The bike came with Shimano 160mm Ice tech centerlock rotors on the DT Swiss hubs. Both the Stevens 1.5″ tapered all-carbon fork with its forward facing dropouts, and the frame with post mounts on the seatstay, are only 160mm rotor compatible. So unfortunately you couldn’t size down to 140s even with Shimano’s centerlock-only Freeza rotors. The wheels with their graphics under the clear coat, also curiously state the maximum tire size at just 27mm. A bit strange since the DT Spline wheels are being spec’d on many disc-brake cyclocross bikes, and ours arrived with Challenge’s popular 33mm Grifo tubulars glued on.
Besides the DT wheels provided we also swapped in a set of American Classic aluminum tubular disc-brake wheels shod in french handmade FMB Slalom tubulars and a set of Novatec carbon clinchers with Limus mud and assorted road tires during training, all of which we also have in on test. This let us try to isolate the ride character of the frameset and wheels, as well as the impact that deeper carbon wheels have both for cyclocross in the mud or out on windy roads training.
Our 56cm bike with DT tubulars weighed 8.5kg, complete with a pair of 280g eggbeater pedals (courtesy of our friends at Progress Cycle and Crank Brothers). While not an exceptionally low weight, for a large cyclocross bike complete with pedals it is reasonable and is achieved with a lot of room to shed grams in the cockpit if you wanted. And we appreciate that the large bike is only 100g over the weight Stevens claims on their website. In the end it always felt light when it wasn’t caked in mud.
The complete bike (without pedals) retails for €3700 as we tested it with mechanical/hydraulic Ultegra and the 38mm deep DT tubulars. It will drop down to €2700 with an aluminum clincher wheelset, and is also available as a frameset for €1700.
Product Details & Tech
The bike we’ve tested was set up with mechanical shifting, but the modular ports on the frame make sure it is Di2 ready with an internal seatpost battery. They also allow for complete internal routing of the hydraulic lines, and we didn’t notice any rattling of cables/hoses inside the frame.
The high modulus carbon fiber Super Prestige has a lot of features that add up to a very aggressive race-type ride, and a few that maybe detract from the overall versatility of the bike. Probably the biggest element that has this crossover effect is the combination of a large, wide press fit Shimano bottom bracket connected to large diameter rectangular chainstays and an oversized downtube. Together they make for incredibly stiff power transfer to the rear wheel (and a nice place to put a graphic of the towers of Stevens’ hometown of Hamburg), but at the expense of long ride comfort in the saddle. The rest of the frame uses pretty standard tubing shapes and sizes, but they can only do so much to quell the stiffness that makes the bike jump off the start line.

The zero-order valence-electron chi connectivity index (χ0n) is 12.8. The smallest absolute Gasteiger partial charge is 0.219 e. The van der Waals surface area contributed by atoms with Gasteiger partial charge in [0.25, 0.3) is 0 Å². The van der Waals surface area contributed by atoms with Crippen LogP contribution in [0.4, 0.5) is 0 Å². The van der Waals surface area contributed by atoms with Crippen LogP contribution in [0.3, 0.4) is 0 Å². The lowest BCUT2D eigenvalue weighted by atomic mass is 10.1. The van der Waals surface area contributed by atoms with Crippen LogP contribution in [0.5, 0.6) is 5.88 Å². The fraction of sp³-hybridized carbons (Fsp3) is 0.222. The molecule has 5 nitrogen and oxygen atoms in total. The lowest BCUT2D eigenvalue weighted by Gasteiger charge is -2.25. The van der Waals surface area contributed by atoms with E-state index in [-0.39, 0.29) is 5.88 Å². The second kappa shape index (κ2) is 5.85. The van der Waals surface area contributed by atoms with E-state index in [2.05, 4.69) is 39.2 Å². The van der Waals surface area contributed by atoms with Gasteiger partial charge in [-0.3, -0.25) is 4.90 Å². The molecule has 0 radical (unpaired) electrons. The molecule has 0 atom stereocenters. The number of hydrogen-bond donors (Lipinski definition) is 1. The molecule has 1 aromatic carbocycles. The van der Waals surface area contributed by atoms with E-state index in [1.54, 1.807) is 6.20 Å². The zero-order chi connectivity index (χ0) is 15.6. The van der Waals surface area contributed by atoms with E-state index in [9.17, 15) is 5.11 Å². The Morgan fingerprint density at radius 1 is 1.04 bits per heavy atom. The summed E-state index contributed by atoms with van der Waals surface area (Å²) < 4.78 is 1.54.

Around our 65mm drop bottom bracket, a couple of other small details stand out to increase usability. A molded in stainless anti-suck chainstay protector protects the big oversized driveside chainstay, although with the nicely tuned Ultegra group and smaller 46/36 cross rings, we never experienced chainsuck, even in muddy races. The wide bottom bracket junction also allows a smooth bridgeless chainstay configuration that never packed up with mud. Although the traditionally routed front derailleur means that there is a shift wire that pokes out of where a bridge would normally be, and does build up with grass in wet conditions. Maybe a bigger concern was really the front derailleur; with Shimano’s new high leverage 11sp front derailleurs, the long arm really collects a lot more mud and grass than the previous generation, packing up around the clamp and seat tube. Lastly under the bottom bracket, a removable cover plate gives access to the internal cable routing, and where you can also find a QR code making serial number tracking easy. We were a bit worried about mud and water getting in at the plate, but after many wet rides and muddy races and several times pressure washing the bike, we never had an issue. In the end we even got the impression that water coming in at the gear cable for the front derailleur seemed to have drained itself out around this plate.